rockstar.esq Posted January 11, 2017 Share Posted January 11, 2017 A while back I had a weird experience. An ex-colleague who works for a company that repeatedly screwed my company over called to offer me a job. He was surprised to find that I held him in contempt for his part in the dishonesty and malfeasance. He maintained that he was personally innocent and insisted that he wasn't aware of any wrongdoing. It must have bugged him quite a bit because he searched his old emails to find out what happened on the last job we bid together. As he rattled off the chain of events, he ended up telling me that I won the bid but "the guy's above him" decided to hire my competitor! In the rush to prove his innocence, he proved he knew the bid was rigged. It's fair to say that neither party got what they expected from the conversation. Nevertheless it's been bugging me because I figured that cheaters knew they were taking an ethical short-cut. Once the curtain was pulled back, I thought he'd quit feigning innocence. What I got was indignant incompetence. He was actually upset that I would think he was dishonest. After all, he told me the truth...about screwing me over! The other day I stumbled upon a reference to the Dunning-Kruger effect which finds that incompetent people aren't able to recognize their own lack of skill because they're incompetent! Reading more on it, I felt like maybe this explained quite a bit of what I'm seeing. Then I got to a depressing part. Apparently Dunning and Kruger found that highly skilled people underestimate their skills because they assume any given task is easy for everyone. It seems as though only the average people should feel confident that they know what they're talking about! This got me to thinking about how rarely people square the outcome of their decisions with their intentions. Outcomes affect others, yet people tend to believe morality is a function of good intentions. Maybe my ex-colleague figures he's a good person because there's no malice in his dishonesty. Why should I take it personally, when he screws everyone?!? There's a saying known as "Hanlon's Razor" that goes: "Never attribute to malice, that which is adequately explained by stupidity". I realize it's trite, but there's a lot of truth there. I've found it difficult to separate malice from dishonesty. For a long time I took it personally when someone cheated me out of a desperately needed job that I'd worked hard to win. At the same time I sunk a ton of time bidding to honest companies who were too incompetent to win a job. In my head, I figured the "good guy's" were doing their best, while the "bad guy's" were out for blood. While I still have more affection for an honest fool, than a kindly cheat, I have to admit they're equally bad. Knowing that, it's my responsibility to proceed accordingly. Quote Link to comment Share on other sites More sharing options...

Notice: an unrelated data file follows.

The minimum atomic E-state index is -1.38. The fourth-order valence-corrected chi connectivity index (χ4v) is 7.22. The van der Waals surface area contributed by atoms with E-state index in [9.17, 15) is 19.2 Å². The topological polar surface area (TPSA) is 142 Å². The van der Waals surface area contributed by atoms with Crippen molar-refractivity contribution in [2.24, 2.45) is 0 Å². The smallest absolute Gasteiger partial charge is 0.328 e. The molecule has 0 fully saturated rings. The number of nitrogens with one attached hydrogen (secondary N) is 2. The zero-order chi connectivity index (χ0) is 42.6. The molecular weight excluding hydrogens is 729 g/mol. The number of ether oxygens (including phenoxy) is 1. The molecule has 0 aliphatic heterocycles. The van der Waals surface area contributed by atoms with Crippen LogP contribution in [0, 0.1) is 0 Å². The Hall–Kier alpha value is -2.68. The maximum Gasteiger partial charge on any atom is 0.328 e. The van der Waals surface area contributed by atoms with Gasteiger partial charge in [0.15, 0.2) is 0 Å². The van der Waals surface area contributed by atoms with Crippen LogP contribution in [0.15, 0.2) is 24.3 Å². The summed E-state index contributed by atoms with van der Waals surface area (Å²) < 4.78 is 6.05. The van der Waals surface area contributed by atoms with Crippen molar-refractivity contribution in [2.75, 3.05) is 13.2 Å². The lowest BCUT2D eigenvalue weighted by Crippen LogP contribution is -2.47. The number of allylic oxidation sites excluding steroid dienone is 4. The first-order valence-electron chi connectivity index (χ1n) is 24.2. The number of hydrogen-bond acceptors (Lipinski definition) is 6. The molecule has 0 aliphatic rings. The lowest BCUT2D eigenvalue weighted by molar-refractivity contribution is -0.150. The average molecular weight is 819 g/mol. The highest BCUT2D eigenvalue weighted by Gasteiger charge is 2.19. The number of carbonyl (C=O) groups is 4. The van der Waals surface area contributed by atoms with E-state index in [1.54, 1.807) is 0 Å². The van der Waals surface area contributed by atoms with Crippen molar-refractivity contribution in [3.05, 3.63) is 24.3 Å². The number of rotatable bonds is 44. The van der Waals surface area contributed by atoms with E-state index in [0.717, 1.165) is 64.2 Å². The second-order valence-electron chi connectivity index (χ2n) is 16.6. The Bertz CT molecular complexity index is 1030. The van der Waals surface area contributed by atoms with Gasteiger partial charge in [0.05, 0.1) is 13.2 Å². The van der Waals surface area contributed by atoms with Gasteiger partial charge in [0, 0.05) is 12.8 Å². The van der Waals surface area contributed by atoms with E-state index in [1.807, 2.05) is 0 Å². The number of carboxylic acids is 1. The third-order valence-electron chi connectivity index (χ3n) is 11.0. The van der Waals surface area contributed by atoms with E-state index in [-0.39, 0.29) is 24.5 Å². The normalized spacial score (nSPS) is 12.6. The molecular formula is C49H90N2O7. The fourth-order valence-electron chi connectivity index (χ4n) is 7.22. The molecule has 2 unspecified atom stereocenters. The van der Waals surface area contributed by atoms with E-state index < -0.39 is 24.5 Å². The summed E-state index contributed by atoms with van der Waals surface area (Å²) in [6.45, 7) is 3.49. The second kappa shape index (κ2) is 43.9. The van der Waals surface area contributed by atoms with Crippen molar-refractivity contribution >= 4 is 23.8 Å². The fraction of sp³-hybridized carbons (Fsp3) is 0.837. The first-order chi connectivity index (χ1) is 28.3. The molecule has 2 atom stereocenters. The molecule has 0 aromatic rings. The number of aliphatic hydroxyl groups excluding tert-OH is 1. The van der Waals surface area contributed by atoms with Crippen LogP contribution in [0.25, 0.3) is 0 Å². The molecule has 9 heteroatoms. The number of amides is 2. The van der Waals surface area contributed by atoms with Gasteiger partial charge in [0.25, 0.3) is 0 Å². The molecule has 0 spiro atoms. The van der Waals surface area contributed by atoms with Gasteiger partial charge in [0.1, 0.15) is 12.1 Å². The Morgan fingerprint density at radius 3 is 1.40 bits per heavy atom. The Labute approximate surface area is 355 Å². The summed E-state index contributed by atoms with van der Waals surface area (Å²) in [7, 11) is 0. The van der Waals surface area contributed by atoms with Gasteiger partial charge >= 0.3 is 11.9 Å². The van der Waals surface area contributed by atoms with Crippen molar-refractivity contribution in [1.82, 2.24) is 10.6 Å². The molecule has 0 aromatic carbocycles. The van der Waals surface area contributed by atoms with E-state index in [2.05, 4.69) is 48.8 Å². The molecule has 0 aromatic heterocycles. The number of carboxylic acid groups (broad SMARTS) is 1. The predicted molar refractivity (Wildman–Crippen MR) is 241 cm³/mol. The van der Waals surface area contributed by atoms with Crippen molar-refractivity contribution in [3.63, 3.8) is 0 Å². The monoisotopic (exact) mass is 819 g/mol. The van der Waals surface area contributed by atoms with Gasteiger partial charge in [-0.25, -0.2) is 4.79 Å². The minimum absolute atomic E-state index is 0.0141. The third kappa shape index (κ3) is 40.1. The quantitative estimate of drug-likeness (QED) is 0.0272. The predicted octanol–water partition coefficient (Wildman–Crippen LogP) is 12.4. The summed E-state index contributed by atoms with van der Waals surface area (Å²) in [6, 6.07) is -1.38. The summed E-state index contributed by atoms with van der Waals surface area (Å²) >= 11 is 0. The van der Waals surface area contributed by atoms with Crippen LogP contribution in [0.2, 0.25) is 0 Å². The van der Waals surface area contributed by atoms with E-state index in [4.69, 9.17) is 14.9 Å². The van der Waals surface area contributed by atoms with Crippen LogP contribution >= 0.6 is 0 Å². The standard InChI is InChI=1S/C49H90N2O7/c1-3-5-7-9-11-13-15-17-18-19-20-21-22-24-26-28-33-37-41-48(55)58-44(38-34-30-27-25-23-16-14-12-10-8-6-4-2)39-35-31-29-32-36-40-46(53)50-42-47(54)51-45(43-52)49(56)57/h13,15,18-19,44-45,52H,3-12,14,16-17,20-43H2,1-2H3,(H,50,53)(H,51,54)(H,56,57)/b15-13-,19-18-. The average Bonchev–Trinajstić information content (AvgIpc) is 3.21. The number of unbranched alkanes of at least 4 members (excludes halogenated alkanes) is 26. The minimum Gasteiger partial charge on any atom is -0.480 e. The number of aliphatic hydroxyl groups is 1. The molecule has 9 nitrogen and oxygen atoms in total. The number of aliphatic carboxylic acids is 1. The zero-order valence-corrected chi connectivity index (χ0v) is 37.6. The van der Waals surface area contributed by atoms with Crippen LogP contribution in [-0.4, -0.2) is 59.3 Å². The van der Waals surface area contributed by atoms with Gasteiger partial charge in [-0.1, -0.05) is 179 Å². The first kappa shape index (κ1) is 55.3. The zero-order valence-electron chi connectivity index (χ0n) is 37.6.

Join the conversation
You can post now and register later. If you have an account, sign in now to post with your account.